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Samuel Mockbee and the Rural Studio: Community Architecture

May 22, 2004 - September 6, 2004

Over the past decade, architecture students participating in Auburn University’s Rural Studio have designed and built dozens of modest yet remarkably innovative structures for the residents of Hale County, Alabama. The Rural Studio is both a practical program for educating future architects and a vital force for improving living conditions in one of the nation’s poorest regions. This bold experiment began with the drive and vision of architect and educator Samuel Mockbee (1944-2001), who was posthumously awarded the 2004 AIA Gold Medal.

Bryant “Hay Bale” House, 1994, Masons Bend, Hale County, Alabama.
© Timothy Hursely

In 1994 the Rural Studio completed its first building, the Bryant “Hay Bale” House (see left); it was this project that established the working method of the Studio. Alberta and Shepard Bryant, a couple in their 70s, had been raising three grandchildren in a dilapidated shack when Mockbee and his students approached them. The family’s needs were basic: indoor plumbing, a septic tank, and comfortable places to sleep (each bedroom needed to accommodate both a bed and a desk). What Mockbee and the students created for them is nothing short of remarkable—an inventive, individually tailored home that is diametrically opposed to typical institutionally generated low-income housing.

“The goal is not to have a warm, dry house, but to have a warm, dry house with a spirit to it.”
 —Samuel Mockbee     


The Lucy House, Mason’s Bend, Hale County, Alabama, 2001-02.
© Timothy Hursley

The compact, 850-square-foot house is at once radical, and practical. Despite its unusual construction from plentiful hay bales, stacked like bricks and covered with stucco, the home has a rather conventional appearance. The hay, which provides natural insulation for the home, was inexpensive and kept construction costs to the astonishingly low sum of $16,500. The house’s signature feature, a covered porch that runs the full length of the house, serves as the family’s main entertaining space.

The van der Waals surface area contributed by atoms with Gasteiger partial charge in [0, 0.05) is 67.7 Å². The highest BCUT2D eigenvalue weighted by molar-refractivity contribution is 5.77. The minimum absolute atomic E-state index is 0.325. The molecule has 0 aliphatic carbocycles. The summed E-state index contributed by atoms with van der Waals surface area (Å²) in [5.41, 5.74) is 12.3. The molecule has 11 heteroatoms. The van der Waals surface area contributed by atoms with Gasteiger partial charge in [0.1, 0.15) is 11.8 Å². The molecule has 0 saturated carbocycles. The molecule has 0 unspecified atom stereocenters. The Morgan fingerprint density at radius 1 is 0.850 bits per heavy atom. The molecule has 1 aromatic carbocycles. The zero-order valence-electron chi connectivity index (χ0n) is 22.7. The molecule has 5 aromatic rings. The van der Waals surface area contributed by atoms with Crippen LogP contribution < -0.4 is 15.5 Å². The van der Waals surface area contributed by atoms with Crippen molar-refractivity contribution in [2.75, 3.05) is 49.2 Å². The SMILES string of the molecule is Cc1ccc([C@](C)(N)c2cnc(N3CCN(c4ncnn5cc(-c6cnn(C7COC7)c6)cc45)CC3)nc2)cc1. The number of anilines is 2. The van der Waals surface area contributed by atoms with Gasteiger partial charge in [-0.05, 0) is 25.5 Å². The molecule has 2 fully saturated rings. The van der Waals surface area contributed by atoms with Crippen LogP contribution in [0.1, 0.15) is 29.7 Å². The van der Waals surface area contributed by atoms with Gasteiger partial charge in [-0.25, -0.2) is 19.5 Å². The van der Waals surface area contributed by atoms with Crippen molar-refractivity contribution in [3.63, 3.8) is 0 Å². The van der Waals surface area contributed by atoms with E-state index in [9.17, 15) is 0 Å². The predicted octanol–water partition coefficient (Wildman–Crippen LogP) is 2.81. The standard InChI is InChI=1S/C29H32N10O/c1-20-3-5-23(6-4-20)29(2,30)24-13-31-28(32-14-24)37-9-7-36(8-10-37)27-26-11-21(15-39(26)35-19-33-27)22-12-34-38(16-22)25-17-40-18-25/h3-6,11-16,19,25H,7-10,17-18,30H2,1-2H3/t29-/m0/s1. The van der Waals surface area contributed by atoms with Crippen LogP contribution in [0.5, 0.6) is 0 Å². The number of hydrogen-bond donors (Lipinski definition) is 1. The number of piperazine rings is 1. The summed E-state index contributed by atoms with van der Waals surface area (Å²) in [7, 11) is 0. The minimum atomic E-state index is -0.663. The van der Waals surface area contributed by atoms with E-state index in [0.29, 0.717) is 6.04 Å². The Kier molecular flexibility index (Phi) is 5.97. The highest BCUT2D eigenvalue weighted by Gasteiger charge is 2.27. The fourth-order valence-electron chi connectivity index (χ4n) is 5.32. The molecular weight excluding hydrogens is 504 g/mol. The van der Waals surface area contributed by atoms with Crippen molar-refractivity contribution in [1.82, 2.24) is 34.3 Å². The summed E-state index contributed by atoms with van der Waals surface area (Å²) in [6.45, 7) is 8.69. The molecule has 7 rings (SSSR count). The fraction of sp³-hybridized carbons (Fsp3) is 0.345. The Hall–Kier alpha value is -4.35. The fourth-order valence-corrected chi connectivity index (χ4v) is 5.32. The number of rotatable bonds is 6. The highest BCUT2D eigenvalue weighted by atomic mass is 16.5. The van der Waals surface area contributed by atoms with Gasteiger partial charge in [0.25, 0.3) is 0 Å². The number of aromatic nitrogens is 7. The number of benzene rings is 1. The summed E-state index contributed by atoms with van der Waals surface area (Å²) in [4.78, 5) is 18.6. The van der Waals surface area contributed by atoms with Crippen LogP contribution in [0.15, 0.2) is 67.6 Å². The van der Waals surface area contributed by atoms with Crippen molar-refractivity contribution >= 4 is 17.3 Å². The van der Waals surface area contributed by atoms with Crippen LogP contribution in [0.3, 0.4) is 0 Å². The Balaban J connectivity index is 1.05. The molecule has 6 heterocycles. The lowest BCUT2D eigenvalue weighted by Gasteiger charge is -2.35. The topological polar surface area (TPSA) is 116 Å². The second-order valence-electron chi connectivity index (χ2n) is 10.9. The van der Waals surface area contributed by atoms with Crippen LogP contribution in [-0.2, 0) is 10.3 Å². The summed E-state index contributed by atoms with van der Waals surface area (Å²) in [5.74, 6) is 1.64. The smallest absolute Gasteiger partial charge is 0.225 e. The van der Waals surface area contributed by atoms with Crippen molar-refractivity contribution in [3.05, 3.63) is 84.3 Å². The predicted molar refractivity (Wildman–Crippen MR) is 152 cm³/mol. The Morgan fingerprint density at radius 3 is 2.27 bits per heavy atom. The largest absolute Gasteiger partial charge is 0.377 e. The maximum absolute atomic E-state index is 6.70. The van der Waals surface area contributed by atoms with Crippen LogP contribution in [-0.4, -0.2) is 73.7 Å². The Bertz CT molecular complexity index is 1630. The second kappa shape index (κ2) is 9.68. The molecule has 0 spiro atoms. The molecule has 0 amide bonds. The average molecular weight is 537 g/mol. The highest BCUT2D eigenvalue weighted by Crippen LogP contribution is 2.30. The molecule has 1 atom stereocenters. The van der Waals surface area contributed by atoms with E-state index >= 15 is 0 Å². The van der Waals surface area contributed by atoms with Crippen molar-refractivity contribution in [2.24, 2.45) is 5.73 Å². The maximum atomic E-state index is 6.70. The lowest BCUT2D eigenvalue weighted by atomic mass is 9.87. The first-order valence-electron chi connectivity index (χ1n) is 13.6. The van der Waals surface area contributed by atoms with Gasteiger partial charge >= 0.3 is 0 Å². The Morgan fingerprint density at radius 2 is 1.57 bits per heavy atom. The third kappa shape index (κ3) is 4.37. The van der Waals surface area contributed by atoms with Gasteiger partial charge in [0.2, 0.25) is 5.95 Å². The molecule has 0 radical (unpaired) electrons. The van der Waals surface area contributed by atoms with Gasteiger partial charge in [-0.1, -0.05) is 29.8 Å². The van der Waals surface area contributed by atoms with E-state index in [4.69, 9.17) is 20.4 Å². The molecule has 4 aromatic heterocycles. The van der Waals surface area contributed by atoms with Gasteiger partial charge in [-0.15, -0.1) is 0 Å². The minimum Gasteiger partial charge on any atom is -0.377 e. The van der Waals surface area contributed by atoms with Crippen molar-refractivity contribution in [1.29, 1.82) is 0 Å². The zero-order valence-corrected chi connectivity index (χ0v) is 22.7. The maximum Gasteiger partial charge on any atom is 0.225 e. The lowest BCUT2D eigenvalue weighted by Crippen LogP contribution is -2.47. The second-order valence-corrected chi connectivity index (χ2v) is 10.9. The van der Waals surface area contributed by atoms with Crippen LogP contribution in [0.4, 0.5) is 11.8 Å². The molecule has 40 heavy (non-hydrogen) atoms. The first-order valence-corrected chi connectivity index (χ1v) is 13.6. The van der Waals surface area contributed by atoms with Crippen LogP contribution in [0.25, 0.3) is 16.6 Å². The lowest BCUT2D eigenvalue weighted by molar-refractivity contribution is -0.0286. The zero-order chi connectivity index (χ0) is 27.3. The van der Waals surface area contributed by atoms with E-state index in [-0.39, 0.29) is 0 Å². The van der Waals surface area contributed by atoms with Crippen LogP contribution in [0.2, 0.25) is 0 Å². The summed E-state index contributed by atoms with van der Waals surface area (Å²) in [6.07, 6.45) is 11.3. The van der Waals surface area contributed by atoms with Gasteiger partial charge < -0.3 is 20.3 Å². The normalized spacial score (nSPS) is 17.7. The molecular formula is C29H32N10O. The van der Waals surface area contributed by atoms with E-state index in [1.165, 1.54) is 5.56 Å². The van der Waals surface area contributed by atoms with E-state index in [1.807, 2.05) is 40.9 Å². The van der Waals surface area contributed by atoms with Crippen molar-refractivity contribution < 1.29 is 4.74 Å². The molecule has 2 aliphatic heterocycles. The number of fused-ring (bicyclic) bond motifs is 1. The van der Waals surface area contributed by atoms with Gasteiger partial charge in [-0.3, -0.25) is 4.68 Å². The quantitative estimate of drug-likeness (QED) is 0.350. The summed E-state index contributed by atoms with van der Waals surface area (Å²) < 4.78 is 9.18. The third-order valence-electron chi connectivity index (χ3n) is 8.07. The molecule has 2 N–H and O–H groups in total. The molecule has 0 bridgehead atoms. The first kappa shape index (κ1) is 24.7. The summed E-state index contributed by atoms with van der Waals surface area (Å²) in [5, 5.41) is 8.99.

In addition to designing and building individual homes, the Rural Studio has built a range of distinctive structures including chapels and churches, community centers, playgrounds, and outdoor pavilions. All the work shares Mockbee’s contemporary aesthetic, appreciation of Southern vernacular forms, and a profound connection to place. And each of the ingeniously resourceful designs is informed by readily available—often salvaged or recycled—materials.

Most Rural Studio projects follow a similar path. Fall-quarter students establish the first contacts with the clients and begin the design process. Subsequent students determine the materials of construction and other details, including additional design elements, always responding to the needs of the clients. One standard rule applies: anything built by prior students must remain intact. Up to three groups of usually 15 students work on a project during the course of a year, which is generally the time it takes to complete a project.

Samuel Mockbee in front of his 1992 work, The Children of Eutaw Pose Before Their Ancient Cabins.
© Timothy Hursley, 2001

“For me, drawing and painting are the initial influences for the making of architecture.” —Samuel Mockbee

An idealist who put into practice one of the most daring programs in contemporary American architecture, Samuel Mockbee was also a teacher, an artist, and an architect who for 10 years maintained a respected and successful partnership with Memphis-based architect Coleman Coker. Their affiliation continued in spite of Mockbee's return to his alma mater to establish the Rural Studio, in 1993. What also continued was Mockbee's devotion to one of his other true passions: painting. Indeed, his later works have a vibrant mythological dimension that at once relates to the landscape of Hale County and also pays homage to the clients for whom the Rural Studio has built homes.

This exhibition includes both models and photographs of the Rural Studio’s completed projects, as well as a number of Mockbee’s large-scale paintings and sketchbooks inspired by his work at the Rural Studio. The installation also features a unique "carpet temple." This prototypical Rural Studio structure, created from discarded carpet yarn, was both designed and built by students from the Rural Studio.

Yancey Chapel, 1994–5; Sawyerville, Hale County, Alabama
© Timothy Hursley

An accompanying publication entitled Samuel Mockbee and the Rural Studio: Community Architecture is published by the Birmingham Museum of Art, and is available for sale in the Museum Shop.


The exhibition has been made possible by major funding from Altria Group, Inc. Additional support has been provided by The Comer Foundation, Interface, Inc., the Rich's Fund of the Federated Department Stores Foundation, and the Graham Foundation.

The National Building Museum's presentation of Samuel Mockbee and the Rural Studio: Community Architecture is made possible by Deedie and Rusty Rose; the NATIONAL ASSOCIATION OF REALTORS®; Joseph Giattina, Jr., FAIA; KPS Group, Inc.; Ray Anderson and John Wells; and other generous donors.